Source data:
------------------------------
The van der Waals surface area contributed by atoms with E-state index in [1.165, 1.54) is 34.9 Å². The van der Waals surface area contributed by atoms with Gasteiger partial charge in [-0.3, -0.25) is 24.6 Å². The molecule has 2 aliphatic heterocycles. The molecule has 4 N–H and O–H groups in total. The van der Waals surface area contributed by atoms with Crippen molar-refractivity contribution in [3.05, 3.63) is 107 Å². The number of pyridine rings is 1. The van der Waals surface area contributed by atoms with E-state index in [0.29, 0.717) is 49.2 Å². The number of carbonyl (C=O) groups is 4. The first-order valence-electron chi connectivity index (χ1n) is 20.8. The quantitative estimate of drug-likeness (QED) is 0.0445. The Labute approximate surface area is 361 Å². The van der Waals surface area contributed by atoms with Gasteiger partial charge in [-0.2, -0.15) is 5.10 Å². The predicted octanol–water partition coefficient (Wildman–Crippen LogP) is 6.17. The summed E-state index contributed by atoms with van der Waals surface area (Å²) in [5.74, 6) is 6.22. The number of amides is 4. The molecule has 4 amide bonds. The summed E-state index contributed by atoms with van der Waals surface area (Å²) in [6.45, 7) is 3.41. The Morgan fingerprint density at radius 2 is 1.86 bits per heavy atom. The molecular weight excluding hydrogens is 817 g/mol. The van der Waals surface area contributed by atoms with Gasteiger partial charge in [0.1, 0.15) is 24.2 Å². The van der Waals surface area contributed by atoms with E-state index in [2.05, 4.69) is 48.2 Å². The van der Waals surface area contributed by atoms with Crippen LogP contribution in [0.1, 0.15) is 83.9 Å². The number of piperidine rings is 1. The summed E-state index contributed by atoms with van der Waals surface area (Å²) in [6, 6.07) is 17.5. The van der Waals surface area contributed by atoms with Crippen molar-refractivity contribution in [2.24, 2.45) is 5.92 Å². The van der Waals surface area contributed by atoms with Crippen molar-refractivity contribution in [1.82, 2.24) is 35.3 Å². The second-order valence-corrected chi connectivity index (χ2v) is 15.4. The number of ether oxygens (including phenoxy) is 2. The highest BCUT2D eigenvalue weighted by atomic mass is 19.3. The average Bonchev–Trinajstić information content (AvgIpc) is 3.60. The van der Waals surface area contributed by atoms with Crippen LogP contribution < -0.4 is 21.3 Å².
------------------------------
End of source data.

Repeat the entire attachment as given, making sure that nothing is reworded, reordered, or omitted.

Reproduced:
The van der Waals surface area contributed by atoms with E-state index in [1.165, 1.54) is 34.9 Å². The van der Waals surface area contributed by atoms with Gasteiger partial charge in [-0.3, -0.25) is 24.6 Å². The molecule has 2 aliphatic heterocycles. The molecule has 4 N–H and O–H groups in total. The van der Waals surface area contributed by atoms with Crippen molar-refractivity contribution in [3.05, 3.63) is 107 Å². The number of pyridine rings is 1. The van der Waals surface area contributed by atoms with E-state index in [0.29, 0.717) is 49.2 Å². The number of carbonyl (C=O) groups is 4. The first-order valence-electron chi connectivity index (χ1n) is 20.8. The quantitative estimate of drug-likeness (QED) is 0.0445. The Labute approximate surface area is 361 Å². The van der Waals surface area contributed by atoms with Gasteiger partial charge in [-0.2, -0.15) is 5.10 Å². The predicted octanol–water partition coefficient (Wildman–Crippen LogP) is 6.17. The summed E-state index contributed by atoms with van der Waals surface area (Å²) in [5.74, 6) is 6.22. The number of amides is 4. The molecule has 4 amide bonds. The summed E-state index contributed by atoms with van der Waals surface area (Å²) in [6.45, 7) is 3.41. The Morgan fingerprint density at radius 2 is 1.86 bits per heavy atom. The molecular weight excluding hydrogens is 817 g/mol. The van der Waals surface area contributed by atoms with Gasteiger partial charge in [0.1, 0.15) is 24.2 Å². The van der Waals surface area contributed by atoms with E-state index in [2.05, 4.69) is 48.2 Å². The van der Waals surface area contributed by atoms with Crippen LogP contribution in [0.1, 0.15) is 83.9 Å². The number of piperidine rings is 1. The summed E-state index contributed by atoms with van der Waals surface area (Å²) in [6, 6.07) is 17.5. The van der Waals surface area contributed by atoms with Crippen molar-refractivity contribution in [2.24, 2.45) is 5.92 Å². The van der Waals surface area contributed by atoms with Crippen molar-refractivity contribution in [1.82, 2.24) is 35.3 Å². The second-order valence-corrected chi connectivity index (χ2v) is 15.4. The number of ether oxygens (including phenoxy) is 2. The highest BCUT2D eigenvalue weighted by atomic mass is 19.3. The average Bonchev–Trinajstić information content (AvgIpc) is 3.60. The van der Waals surface area contributed by atoms with Crippen LogP contribution < -0.4 is 21.3 Å².